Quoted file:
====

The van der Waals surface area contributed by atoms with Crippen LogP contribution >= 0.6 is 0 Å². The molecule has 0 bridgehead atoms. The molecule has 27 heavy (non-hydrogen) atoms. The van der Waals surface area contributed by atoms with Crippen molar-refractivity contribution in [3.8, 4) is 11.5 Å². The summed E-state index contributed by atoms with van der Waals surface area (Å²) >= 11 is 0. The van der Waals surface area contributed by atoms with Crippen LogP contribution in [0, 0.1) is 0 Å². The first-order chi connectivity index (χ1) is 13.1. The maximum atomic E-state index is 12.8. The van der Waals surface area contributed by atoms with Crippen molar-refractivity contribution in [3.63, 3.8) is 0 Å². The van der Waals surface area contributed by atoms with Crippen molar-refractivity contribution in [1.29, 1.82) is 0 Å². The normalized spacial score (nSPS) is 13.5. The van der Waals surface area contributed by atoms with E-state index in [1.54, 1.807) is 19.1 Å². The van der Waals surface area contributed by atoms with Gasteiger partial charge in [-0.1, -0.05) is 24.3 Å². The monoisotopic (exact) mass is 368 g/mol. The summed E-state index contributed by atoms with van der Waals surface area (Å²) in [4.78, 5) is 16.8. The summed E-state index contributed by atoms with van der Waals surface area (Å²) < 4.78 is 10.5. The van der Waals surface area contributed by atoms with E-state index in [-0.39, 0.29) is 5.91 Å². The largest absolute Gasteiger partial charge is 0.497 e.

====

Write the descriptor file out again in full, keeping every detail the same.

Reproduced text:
The van der Waals surface area contributed by atoms with Crippen LogP contribution >= 0.6 is 0 Å². The molecule has 0 bridgehead atoms. The molecule has 27 heavy (non-hydrogen) atoms. The van der Waals surface area contributed by atoms with Crippen molar-refractivity contribution in [3.8, 4) is 11.5 Å². The summed E-state index contributed by atoms with van der Waals surface area (Å²) >= 11 is 0. The van der Waals surface area contributed by atoms with Crippen LogP contribution in [0, 0.1) is 0 Å². The first-order chi connectivity index (χ1) is 13.1. The maximum atomic E-state index is 12.8. The van der Waals surface area contributed by atoms with Crippen molar-refractivity contribution in [3.63, 3.8) is 0 Å². The van der Waals surface area contributed by atoms with Crippen molar-refractivity contribution in [1.29, 1.82) is 0 Å². The normalized spacial score (nSPS) is 13.5. The van der Waals surface area contributed by atoms with E-state index in [1.54, 1.807) is 19.1 Å². The van der Waals surface area contributed by atoms with Gasteiger partial charge in [-0.1, -0.05) is 24.3 Å². The monoisotopic (exact) mass is 368 g/mol. The summed E-state index contributed by atoms with van der Waals surface area (Å²) in [4.78, 5) is 16.8. The summed E-state index contributed by atoms with van der Waals surface area (Å²) < 4.78 is 10.5. The van der Waals surface area contributed by atoms with E-state index in [-0.39, 0.29) is 5.91 Å². The largest absolute Gasteiger partial charge is 0.497 e.